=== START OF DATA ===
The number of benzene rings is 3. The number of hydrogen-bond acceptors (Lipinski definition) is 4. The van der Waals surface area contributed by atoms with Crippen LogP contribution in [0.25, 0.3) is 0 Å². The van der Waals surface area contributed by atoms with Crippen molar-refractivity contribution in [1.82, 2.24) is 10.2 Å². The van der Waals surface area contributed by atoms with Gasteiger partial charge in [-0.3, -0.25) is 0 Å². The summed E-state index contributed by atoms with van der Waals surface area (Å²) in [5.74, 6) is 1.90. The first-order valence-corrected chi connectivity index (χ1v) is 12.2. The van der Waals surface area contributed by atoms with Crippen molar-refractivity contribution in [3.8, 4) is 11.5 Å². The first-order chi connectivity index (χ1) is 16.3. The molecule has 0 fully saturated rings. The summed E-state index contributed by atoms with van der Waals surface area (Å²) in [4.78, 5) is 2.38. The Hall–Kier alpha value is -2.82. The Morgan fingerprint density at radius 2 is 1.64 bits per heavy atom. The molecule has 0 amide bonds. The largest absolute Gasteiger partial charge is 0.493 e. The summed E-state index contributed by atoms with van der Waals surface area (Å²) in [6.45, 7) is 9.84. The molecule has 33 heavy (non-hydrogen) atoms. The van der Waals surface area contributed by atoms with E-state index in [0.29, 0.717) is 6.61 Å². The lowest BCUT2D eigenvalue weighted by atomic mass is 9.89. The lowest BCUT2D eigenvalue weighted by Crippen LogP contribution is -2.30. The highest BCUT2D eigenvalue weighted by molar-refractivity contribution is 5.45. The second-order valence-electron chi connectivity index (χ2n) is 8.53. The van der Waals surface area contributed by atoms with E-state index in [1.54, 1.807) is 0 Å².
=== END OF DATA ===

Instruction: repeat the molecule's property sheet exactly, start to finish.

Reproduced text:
The number of benzene rings is 3. The number of hydrogen-bond acceptors (Lipinski definition) is 4. The van der Waals surface area contributed by atoms with Crippen LogP contribution in [0.25, 0.3) is 0 Å². The van der Waals surface area contributed by atoms with Crippen molar-refractivity contribution in [1.82, 2.24) is 10.2 Å². The van der Waals surface area contributed by atoms with Gasteiger partial charge in [-0.3, -0.25) is 0 Å². The summed E-state index contributed by atoms with van der Waals surface area (Å²) in [5.74, 6) is 1.90. The first-order valence-corrected chi connectivity index (χ1v) is 12.2. The van der Waals surface area contributed by atoms with Crippen molar-refractivity contribution in [3.8, 4) is 11.5 Å². The first-order chi connectivity index (χ1) is 16.3. The molecule has 0 fully saturated rings. The summed E-state index contributed by atoms with van der Waals surface area (Å²) in [4.78, 5) is 2.38. The Hall–Kier alpha value is -2.82. The Morgan fingerprint density at radius 2 is 1.64 bits per heavy atom. The molecule has 0 amide bonds. The largest absolute Gasteiger partial charge is 0.493 e. The summed E-state index contributed by atoms with van der Waals surface area (Å²) in [6.45, 7) is 9.84. The molecule has 33 heavy (non-hydrogen) atoms. The van der Waals surface area contributed by atoms with E-state index in [0.29, 0.717) is 6.61 Å². The lowest BCUT2D eigenvalue weighted by atomic mass is 9.89. The lowest BCUT2D eigenvalue weighted by Crippen LogP contribution is -2.30. The highest BCUT2D eigenvalue weighted by molar-refractivity contribution is 5.45. The second-order valence-electron chi connectivity index (χ2n) is 8.53. The van der Waals surface area contributed by atoms with E-state index in [1.54, 1.807) is 0 Å².